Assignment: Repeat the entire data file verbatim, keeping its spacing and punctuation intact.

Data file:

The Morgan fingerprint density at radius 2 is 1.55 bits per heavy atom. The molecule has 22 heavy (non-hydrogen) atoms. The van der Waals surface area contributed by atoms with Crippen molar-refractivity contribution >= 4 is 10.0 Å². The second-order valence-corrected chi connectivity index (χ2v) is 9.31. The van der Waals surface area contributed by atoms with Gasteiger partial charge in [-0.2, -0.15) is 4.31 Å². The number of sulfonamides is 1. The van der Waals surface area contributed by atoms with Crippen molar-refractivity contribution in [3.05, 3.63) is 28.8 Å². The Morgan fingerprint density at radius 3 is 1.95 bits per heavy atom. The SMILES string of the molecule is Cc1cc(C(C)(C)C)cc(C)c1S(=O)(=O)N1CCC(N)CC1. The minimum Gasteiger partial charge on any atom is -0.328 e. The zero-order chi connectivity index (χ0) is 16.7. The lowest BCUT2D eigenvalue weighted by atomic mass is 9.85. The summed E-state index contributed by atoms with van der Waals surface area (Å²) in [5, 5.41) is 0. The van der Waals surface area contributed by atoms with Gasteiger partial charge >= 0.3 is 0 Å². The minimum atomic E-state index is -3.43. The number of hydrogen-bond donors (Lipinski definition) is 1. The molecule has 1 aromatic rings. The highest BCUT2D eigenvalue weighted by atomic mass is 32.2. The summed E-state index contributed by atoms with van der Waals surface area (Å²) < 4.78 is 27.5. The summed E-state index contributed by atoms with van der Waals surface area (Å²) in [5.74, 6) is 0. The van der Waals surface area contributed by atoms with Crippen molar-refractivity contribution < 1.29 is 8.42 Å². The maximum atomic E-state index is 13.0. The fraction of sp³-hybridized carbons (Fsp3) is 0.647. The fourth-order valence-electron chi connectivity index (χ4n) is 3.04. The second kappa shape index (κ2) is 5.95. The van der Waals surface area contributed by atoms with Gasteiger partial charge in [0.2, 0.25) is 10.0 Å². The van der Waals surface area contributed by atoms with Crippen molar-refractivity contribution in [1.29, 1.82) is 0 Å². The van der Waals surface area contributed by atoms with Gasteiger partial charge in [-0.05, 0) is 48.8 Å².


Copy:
The Morgan fingerprint density at radius 2 is 1.55 bits per heavy atom. The molecule has 22 heavy (non-hydrogen) atoms. The van der Waals surface area contributed by atoms with Crippen molar-refractivity contribution >= 4 is 10.0 Å². The second-order valence-corrected chi connectivity index (χ2v) is 9.31. The van der Waals surface area contributed by atoms with Gasteiger partial charge in [-0.2, -0.15) is 4.31 Å². The number of sulfonamides is 1. The van der Waals surface area contributed by atoms with Crippen molar-refractivity contribution in [3.05, 3.63) is 28.8 Å². The Morgan fingerprint density at radius 3 is 1.95 bits per heavy atom. The SMILES string of the molecule is Cc1cc(C(C)(C)C)cc(C)c1S(=O)(=O)N1CCC(N)CC1. The minimum Gasteiger partial charge on any atom is -0.328 e. The zero-order chi connectivity index (χ0) is 16.7. The lowest BCUT2D eigenvalue weighted by atomic mass is 9.85. The summed E-state index contributed by atoms with van der Waals surface area (Å²) in [5, 5.41) is 0. The van der Waals surface area contributed by atoms with Gasteiger partial charge >= 0.3 is 0 Å². The minimum atomic E-state index is -3.43. The number of hydrogen-bond donors (Lipinski definition) is 1. The molecule has 1 aromatic rings. The highest BCUT2D eigenvalue weighted by atomic mass is 32.2. The summed E-state index contributed by atoms with van der Waals surface area (Å²) < 4.78 is 27.5. The summed E-state index contributed by atoms with van der Waals surface area (Å²) in [5.74, 6) is 0. The van der Waals surface area contributed by atoms with Crippen molar-refractivity contribution < 1.29 is 8.42 Å². The maximum atomic E-state index is 13.0. The fraction of sp³-hybridized carbons (Fsp3) is 0.647. The fourth-order valence-electron chi connectivity index (χ4n) is 3.04. The second kappa shape index (κ2) is 5.95. The van der Waals surface area contributed by atoms with Gasteiger partial charge in [0.2, 0.25) is 10.0 Å². The van der Waals surface area contributed by atoms with Crippen molar-refractivity contribution in [1.29, 1.82) is 0 Å². The van der Waals surface area contributed by atoms with Gasteiger partial charge in [-0.05, 0) is 48.8 Å².